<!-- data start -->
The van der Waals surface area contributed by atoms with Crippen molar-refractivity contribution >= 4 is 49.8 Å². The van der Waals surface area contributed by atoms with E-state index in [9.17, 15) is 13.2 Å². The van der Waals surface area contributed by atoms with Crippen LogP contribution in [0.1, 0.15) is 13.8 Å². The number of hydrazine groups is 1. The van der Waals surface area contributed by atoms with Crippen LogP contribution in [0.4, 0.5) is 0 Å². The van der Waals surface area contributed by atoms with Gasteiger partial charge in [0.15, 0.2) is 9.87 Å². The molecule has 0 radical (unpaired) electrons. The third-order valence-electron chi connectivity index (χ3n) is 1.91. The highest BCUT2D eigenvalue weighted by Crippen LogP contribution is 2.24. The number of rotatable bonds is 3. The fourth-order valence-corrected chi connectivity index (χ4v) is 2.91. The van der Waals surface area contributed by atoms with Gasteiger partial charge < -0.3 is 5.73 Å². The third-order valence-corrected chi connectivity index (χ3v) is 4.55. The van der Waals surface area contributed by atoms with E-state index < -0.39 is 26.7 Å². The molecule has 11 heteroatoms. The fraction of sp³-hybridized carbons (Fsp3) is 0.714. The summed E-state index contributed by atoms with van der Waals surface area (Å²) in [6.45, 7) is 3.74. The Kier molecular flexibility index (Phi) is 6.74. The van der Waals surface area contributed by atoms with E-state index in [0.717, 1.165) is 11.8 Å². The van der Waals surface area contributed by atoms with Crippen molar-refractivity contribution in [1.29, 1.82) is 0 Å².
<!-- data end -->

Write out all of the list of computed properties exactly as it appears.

The van der Waals surface area contributed by atoms with Crippen molar-refractivity contribution >= 4 is 49.8 Å². The van der Waals surface area contributed by atoms with E-state index in [9.17, 15) is 13.2 Å². The van der Waals surface area contributed by atoms with Crippen LogP contribution in [0.1, 0.15) is 13.8 Å². The number of hydrazine groups is 1. The van der Waals surface area contributed by atoms with Crippen LogP contribution in [0.4, 0.5) is 0 Å². The van der Waals surface area contributed by atoms with Gasteiger partial charge in [0.15, 0.2) is 9.87 Å². The molecule has 0 radical (unpaired) electrons. The third-order valence-electron chi connectivity index (χ3n) is 1.91. The highest BCUT2D eigenvalue weighted by Crippen LogP contribution is 2.24. The number of rotatable bonds is 3. The fourth-order valence-corrected chi connectivity index (χ4v) is 2.91. The van der Waals surface area contributed by atoms with Gasteiger partial charge < -0.3 is 5.73 Å². The third-order valence-corrected chi connectivity index (χ3v) is 4.55. The van der Waals surface area contributed by atoms with E-state index < -0.39 is 26.7 Å². The molecule has 11 heteroatoms. The fraction of sp³-hybridized carbons (Fsp3) is 0.714. The summed E-state index contributed by atoms with van der Waals surface area (Å²) in [6.45, 7) is 3.74. The Kier molecular flexibility index (Phi) is 6.74. The van der Waals surface area contributed by atoms with E-state index in [0.717, 1.165) is 11.8 Å². The van der Waals surface area contributed by atoms with Crippen molar-refractivity contribution in [1.29, 1.82) is 0 Å².